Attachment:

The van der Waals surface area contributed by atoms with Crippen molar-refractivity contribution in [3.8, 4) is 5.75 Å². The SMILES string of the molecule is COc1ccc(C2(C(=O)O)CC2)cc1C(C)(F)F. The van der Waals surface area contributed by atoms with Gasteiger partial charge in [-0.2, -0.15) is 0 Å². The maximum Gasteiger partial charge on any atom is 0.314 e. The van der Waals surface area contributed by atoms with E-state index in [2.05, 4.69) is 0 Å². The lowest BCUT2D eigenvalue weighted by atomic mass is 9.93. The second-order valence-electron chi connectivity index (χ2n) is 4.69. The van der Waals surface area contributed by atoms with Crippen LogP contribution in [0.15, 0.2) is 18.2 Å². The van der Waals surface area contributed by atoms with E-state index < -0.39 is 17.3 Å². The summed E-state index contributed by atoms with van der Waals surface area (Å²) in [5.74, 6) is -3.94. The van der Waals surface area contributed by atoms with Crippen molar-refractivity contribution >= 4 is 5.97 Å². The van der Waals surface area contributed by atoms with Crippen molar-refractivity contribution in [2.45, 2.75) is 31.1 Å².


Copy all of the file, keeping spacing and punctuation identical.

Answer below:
The van der Waals surface area contributed by atoms with Crippen molar-refractivity contribution in [3.8, 4) is 5.75 Å². The SMILES string of the molecule is COc1ccc(C2(C(=O)O)CC2)cc1C(C)(F)F. The van der Waals surface area contributed by atoms with Gasteiger partial charge in [-0.2, -0.15) is 0 Å². The maximum Gasteiger partial charge on any atom is 0.314 e. The van der Waals surface area contributed by atoms with E-state index in [2.05, 4.69) is 0 Å². The lowest BCUT2D eigenvalue weighted by atomic mass is 9.93. The second-order valence-electron chi connectivity index (χ2n) is 4.69. The van der Waals surface area contributed by atoms with Crippen LogP contribution in [0.15, 0.2) is 18.2 Å². The van der Waals surface area contributed by atoms with E-state index < -0.39 is 17.3 Å². The summed E-state index contributed by atoms with van der Waals surface area (Å²) in [5.74, 6) is -3.94. The van der Waals surface area contributed by atoms with Crippen molar-refractivity contribution >= 4 is 5.97 Å². The van der Waals surface area contributed by atoms with Crippen molar-refractivity contribution in [2.45, 2.75) is 31.1 Å².